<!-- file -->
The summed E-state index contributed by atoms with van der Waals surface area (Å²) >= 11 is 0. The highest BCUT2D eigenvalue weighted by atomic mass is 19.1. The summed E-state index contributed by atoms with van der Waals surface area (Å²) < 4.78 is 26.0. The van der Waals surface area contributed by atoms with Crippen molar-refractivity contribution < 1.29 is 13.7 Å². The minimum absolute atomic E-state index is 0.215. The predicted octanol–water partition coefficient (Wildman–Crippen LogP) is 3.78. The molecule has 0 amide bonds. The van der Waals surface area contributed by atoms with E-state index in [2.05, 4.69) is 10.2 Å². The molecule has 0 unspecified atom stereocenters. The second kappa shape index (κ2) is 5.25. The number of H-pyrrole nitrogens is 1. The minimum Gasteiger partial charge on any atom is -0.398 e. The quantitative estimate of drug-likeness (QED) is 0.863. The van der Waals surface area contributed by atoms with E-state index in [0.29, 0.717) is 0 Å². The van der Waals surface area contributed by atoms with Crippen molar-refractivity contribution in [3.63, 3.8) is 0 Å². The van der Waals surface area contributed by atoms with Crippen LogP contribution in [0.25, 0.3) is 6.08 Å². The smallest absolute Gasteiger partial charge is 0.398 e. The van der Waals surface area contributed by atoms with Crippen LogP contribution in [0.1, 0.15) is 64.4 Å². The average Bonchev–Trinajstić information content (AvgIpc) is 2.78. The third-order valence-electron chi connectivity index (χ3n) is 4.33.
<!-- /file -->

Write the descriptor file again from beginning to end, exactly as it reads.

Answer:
The summed E-state index contributed by atoms with van der Waals surface area (Å²) >= 11 is 0. The highest BCUT2D eigenvalue weighted by atomic mass is 19.1. The summed E-state index contributed by atoms with van der Waals surface area (Å²) < 4.78 is 26.0. The van der Waals surface area contributed by atoms with Crippen molar-refractivity contribution < 1.29 is 13.7 Å². The minimum absolute atomic E-state index is 0.215. The predicted octanol–water partition coefficient (Wildman–Crippen LogP) is 3.78. The molecule has 0 amide bonds. The van der Waals surface area contributed by atoms with E-state index in [2.05, 4.69) is 10.2 Å². The molecule has 0 unspecified atom stereocenters. The second kappa shape index (κ2) is 5.25. The number of H-pyrrole nitrogens is 1. The minimum Gasteiger partial charge on any atom is -0.398 e. The quantitative estimate of drug-likeness (QED) is 0.863. The van der Waals surface area contributed by atoms with E-state index in [0.29, 0.717) is 0 Å². The van der Waals surface area contributed by atoms with Crippen molar-refractivity contribution in [3.63, 3.8) is 0 Å². The van der Waals surface area contributed by atoms with Crippen LogP contribution in [0.25, 0.3) is 6.08 Å². The smallest absolute Gasteiger partial charge is 0.398 e. The van der Waals surface area contributed by atoms with Crippen LogP contribution in [0.1, 0.15) is 64.4 Å². The average Bonchev–Trinajstić information content (AvgIpc) is 2.78. The third-order valence-electron chi connectivity index (χ3n) is 4.33.